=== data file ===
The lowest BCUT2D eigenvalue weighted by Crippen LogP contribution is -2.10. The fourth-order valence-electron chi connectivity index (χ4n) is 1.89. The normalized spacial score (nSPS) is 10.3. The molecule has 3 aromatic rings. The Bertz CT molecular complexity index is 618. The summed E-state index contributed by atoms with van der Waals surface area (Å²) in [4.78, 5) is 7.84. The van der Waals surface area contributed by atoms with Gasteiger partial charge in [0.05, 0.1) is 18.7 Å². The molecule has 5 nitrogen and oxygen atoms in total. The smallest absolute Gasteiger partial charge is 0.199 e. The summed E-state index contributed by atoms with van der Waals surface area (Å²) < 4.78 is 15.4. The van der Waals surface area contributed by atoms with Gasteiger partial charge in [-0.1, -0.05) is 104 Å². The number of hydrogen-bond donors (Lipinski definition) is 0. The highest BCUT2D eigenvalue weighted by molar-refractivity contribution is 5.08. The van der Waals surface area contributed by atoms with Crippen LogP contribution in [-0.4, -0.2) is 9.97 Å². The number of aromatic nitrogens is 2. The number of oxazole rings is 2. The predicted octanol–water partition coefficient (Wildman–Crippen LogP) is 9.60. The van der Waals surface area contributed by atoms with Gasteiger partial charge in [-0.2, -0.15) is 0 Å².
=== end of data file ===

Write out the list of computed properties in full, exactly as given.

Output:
The lowest BCUT2D eigenvalue weighted by Crippen LogP contribution is -2.10. The fourth-order valence-electron chi connectivity index (χ4n) is 1.89. The normalized spacial score (nSPS) is 10.3. The molecule has 3 aromatic rings. The Bertz CT molecular complexity index is 618. The summed E-state index contributed by atoms with van der Waals surface area (Å²) in [4.78, 5) is 7.84. The van der Waals surface area contributed by atoms with Gasteiger partial charge in [0.05, 0.1) is 18.7 Å². The molecule has 5 nitrogen and oxygen atoms in total. The smallest absolute Gasteiger partial charge is 0.199 e. The summed E-state index contributed by atoms with van der Waals surface area (Å²) < 4.78 is 15.4. The van der Waals surface area contributed by atoms with Gasteiger partial charge in [-0.1, -0.05) is 104 Å². The number of hydrogen-bond donors (Lipinski definition) is 0. The highest BCUT2D eigenvalue weighted by molar-refractivity contribution is 5.08. The van der Waals surface area contributed by atoms with Crippen LogP contribution in [-0.4, -0.2) is 9.97 Å². The number of aromatic nitrogens is 2. The number of oxazole rings is 2. The predicted octanol–water partition coefficient (Wildman–Crippen LogP) is 9.60. The van der Waals surface area contributed by atoms with Gasteiger partial charge in [-0.2, -0.15) is 0 Å².